"officially" here) and this is the total for all the models Fiat sold. I
believe I remember this number correctly because the closest information I can
find here right know is the total number of Fiats registered nationwide in
1985 that were from the 1982 model year. This is virtually 12,000 cars on the
dot. Considering we lose about 6% of the vehicles each year (crashes, fires,
thefts, etc.) during the first couple of years after vehicles are sold new, a
6% population loss each year for 3 years (1982 to 1985) would be about 11,600
cars remaining 3 years later.
The tie in with the 14,000 number is if you are still trying to advertise your
cars, but you've committed to a $30 million total ad campaign, your amortized
cost for ads per car is now about $2140. It simply costs too much to keep up
the advertising, but when you cut your advertising your sales decline and that
increases your amortized cost for ads per car yet again. It's a vicious
Advertising costs are a primary reason why Alfa left the US. Do you know how
many cars Alfa sold in 1994? Try 800, (yes eight hundred!) 1993 wasn't any
better as it was about 1300 cars. Now try to do advertising (or even pay your
rent) when you only have a thousand or so cars to spread the costs over! Yes,
it can be done. Ferrari sells about 700 cars a year in the US, but the
amortized cost for ads per Ferrari sold is just about $5000 (Ferrari's ad
budget being about $3.5 mil annually). Now it's one thing to raise the price
of a $133,000 F355 to $138,000 to cover your advertising costs, BUT it is
another thing entirely to raise the price of what would have been a $26,000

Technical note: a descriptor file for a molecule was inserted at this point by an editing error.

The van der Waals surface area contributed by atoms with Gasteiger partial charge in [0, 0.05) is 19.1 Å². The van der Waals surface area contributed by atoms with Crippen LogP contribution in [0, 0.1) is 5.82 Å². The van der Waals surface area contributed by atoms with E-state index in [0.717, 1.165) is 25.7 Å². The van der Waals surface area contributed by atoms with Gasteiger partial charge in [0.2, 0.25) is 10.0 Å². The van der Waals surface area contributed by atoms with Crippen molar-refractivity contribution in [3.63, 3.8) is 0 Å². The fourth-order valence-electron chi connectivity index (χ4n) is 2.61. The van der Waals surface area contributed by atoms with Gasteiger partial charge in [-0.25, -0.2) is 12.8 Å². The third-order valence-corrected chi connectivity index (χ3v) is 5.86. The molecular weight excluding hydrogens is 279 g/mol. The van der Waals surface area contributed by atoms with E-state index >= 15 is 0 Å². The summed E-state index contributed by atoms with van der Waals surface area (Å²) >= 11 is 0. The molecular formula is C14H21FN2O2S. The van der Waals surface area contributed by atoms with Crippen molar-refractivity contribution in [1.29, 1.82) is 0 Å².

(or so) "NEW" Alfa Spider to $31,000 to cover ad costs. It just doesn't work.
I haven't even touched on the subject of lawyers & liability, but as an
example I do understand that Maserati left the US (back in 1992 was it) in
part because they had "lost" in damages adwarded from a couple of lawsuits
against them MORE MONEY than they had made in the US sum total for 1984 to
1992! Liabailty is a very complex issue for auto manufactures and most build
into the price of their vehicles a sum already destined to be used for
settlement of lawsuits! If "we" charge an extra $100 per car, by the time we
sell 50,000 cars we have $5 million in "the kitty" for any damage awards. But
as you know $5 mil is "doodley" for settlement of a lawsuit! Why should Fiat
come back here to sell 20,000 or 30,000 cars (which would be great for them in
1st year sales) and then lose all the profit they made (and then some) on a
single $8 or $10 million damage award? Companies DO think this way!
And in closing, Fiat Auto Italy purchased FIAT-Roosvelt Motors (the privately
owned comapny which had held the importation rights as James had correctly
noted) in 1972, when Fiat Auto USA, Inc. was formed, so they did have a 10
year span to "control their own destiny". We all know what happened.
Ed at Caribou Imports, Inc.
now the largest Fiat parts distributor in the Western U.S.
visit us on the Web at: